Storing abandoned goods from a rental property
If the estimated sale value of goods, including motor vehicles, caravans, trailers or boats, is more than it would cost for you to remove, store and sell the goods at public auction, you must store the goods immediately in a safe place and manner for at least 60 days.
What you need to do when you have stored Abandoned Goods
Within 7 days of storing the goods, you must try and notify the tenant using one of the following methods:
- If you have the tenant contact details then complete Form 2 - Notice to former tenant as to disposal of goods and give it to the former tenant (give means personally, by post or electronically).
- If you don't know the tenant's forwarding details, you must instead complete Form 3 - Notice as to disposal of goods, and publish a copy in a newspaper that circulates generally throughout the State and place a copy in a prominent position on the premises (within 9 days).
A record should be kept of these forms in case you need to prove in court that you have performed these actions.
If the goods have not been reclaimed within 60 days of them being put into storage, you are required to have them sold at public auction.
Reclaiming your costs associated with Abandoned Goods
Someone with a lawful right to the goods may reclaim them within the 60 days, or after that time if they remain unsold, after paying your reasonable removal and storage costs. Goods not claimed within 60 days must be sold at public auction and you are entitled to claim the costs incurred in their removal, storage and sale. The balance is paid into the Rental Accommodation Fund on application to the Magistrates Court using Form 11 - Proceeds of sale of abandoned goods. This will discharge your liability in respect of the funds.
If you are owed money from the previous tenancy (rent, damages etc), you can use Form 11 to claim from the money deposited. Court forms are available from the court nearest to you or through the Magistrates Court website.
Apart from these provisions (detailed in Section 79 of the Residential Tenancies Act 1987), you cannot seize the tenant's goods or property as compensation for rent owing.
If you are in dispute with a former tenant over abandoned goods and you are unable to resolve the issue, you can make an application for a hearing in the Magistrates Court nearest to you.
When a tenant abandons a motor vehicle (or motor vehicles) or a trailer at a property, the first course of action for any applicant will be to check with the Police to see if the vehicle(s) is/are stolen.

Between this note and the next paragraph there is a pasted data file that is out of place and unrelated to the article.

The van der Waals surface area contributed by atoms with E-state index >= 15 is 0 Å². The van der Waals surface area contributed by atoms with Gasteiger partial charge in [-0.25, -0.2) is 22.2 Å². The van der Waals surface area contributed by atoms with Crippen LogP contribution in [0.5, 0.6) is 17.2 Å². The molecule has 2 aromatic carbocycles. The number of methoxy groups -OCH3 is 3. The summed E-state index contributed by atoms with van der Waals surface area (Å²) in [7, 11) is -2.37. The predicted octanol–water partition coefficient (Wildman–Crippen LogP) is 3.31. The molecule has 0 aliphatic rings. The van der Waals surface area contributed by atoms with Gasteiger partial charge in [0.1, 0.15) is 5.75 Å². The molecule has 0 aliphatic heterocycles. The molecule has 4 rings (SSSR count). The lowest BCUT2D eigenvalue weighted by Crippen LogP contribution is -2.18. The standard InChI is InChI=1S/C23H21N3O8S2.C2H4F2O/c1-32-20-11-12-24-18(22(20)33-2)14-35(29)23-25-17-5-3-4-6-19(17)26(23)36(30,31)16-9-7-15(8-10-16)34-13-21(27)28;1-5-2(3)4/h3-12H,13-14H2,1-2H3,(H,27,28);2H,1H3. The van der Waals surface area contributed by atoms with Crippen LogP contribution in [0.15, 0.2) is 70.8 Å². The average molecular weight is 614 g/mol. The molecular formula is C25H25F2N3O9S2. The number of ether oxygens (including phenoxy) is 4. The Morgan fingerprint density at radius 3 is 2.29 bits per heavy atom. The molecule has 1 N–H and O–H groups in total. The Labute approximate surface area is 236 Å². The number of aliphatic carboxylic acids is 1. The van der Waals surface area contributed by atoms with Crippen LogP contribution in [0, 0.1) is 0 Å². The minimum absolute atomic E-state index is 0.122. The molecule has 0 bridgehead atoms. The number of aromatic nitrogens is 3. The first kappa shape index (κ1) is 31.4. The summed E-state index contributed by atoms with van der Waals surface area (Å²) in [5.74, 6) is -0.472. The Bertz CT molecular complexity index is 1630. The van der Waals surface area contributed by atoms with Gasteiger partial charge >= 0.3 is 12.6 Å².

Vehicles that are currently licensed should also be reported to the Police by the applicant and all reasonable means should be applied to have the vehicles owner remove the vehicle. The Department cannot issue an Abandoned Goods Certificate on a vehicle or trailer that is licensed; in this instance you should seek legal advice.
Applicants can conduct a check of a vehicle or trailer with a licence plate attached to verify if it is currently licensed by searching on the Department of Transport website: Online vehicle licence expiry check.
All states and territories have similar online facilities to check vehicle licences as per the following links:
Western Australian Government - Vehicle Licence Expiry Date Enquiry
ACT Government - ACT Rego Transaction
Government of South Australia - Check Registration Expiry Date
New South Wales Government - Check Registration & History
Northern Territory Government - Rego Check
Queensland Government - Check Registration Status
Tasmanian Government - Vehicle Registration Status Enquiry
Victorian Government - Registration Check VicRoads
VicRoads may also authorise disposal of an uncollected vehicle: Release of registered operator information for uncollected vehicles.
These searches do not provide any details as to the ownership of the vehicle.
You can check whether there is a security interest for any debt registered over the vehicle or whether the vehicle is reported stolen or written off, by searching for the vehicle on the Personal Property Securities Register (PPSR).
Caravans abandoned at a residential premises
Caravans abandoned at residential premises should be listed as an item for assessment in an application for an Abandoned Goods Certificate.
A valuation of the caravan may be requested by the Department.
Caravans abandoned in a caravan park
Caravan means a vehicle fitted or designed for habitation. For caravans in a caravan park only which have been abandoned under the Residential Parks (Long-stay tenants) Regulations 2007, applicants should refer to regulation 57 of the Caravan Park and Camping Grounds Regulations 1997 which advises that an authorised person, or the licence holder of the facility where the caravan is situation, may give written notice that, in their opinion, a caravan owned or occupied by the person to whom the notice is given, is neglected or abandoned.
Notice given under this regulation is to briefly state:
- a description of the caravan sufficient to identify it, including where possible, its number plate; and
- any actions that may be taken to rectify the problem(s) with the caravan; and
- that those actions are to be taken within 14 days (or a longer period if specified) of service of the notice; and
- that if the notice is not complied with, the caravan may be removed from the facility and, after not less than 60 days of that removal, sold.
Where notice that a caravan on a facility is neglected or abandoned has not been complied with within the time specified in the notice, an authorised person, or the licence holder of the facility may cause the caravan to be removed from the facility.
Applicants can contact their local council for further advice and also refer to the following legislation:
Need a form?
The abandoned goods forms include the application for an abandoned goods certificate and notices to former tenants.
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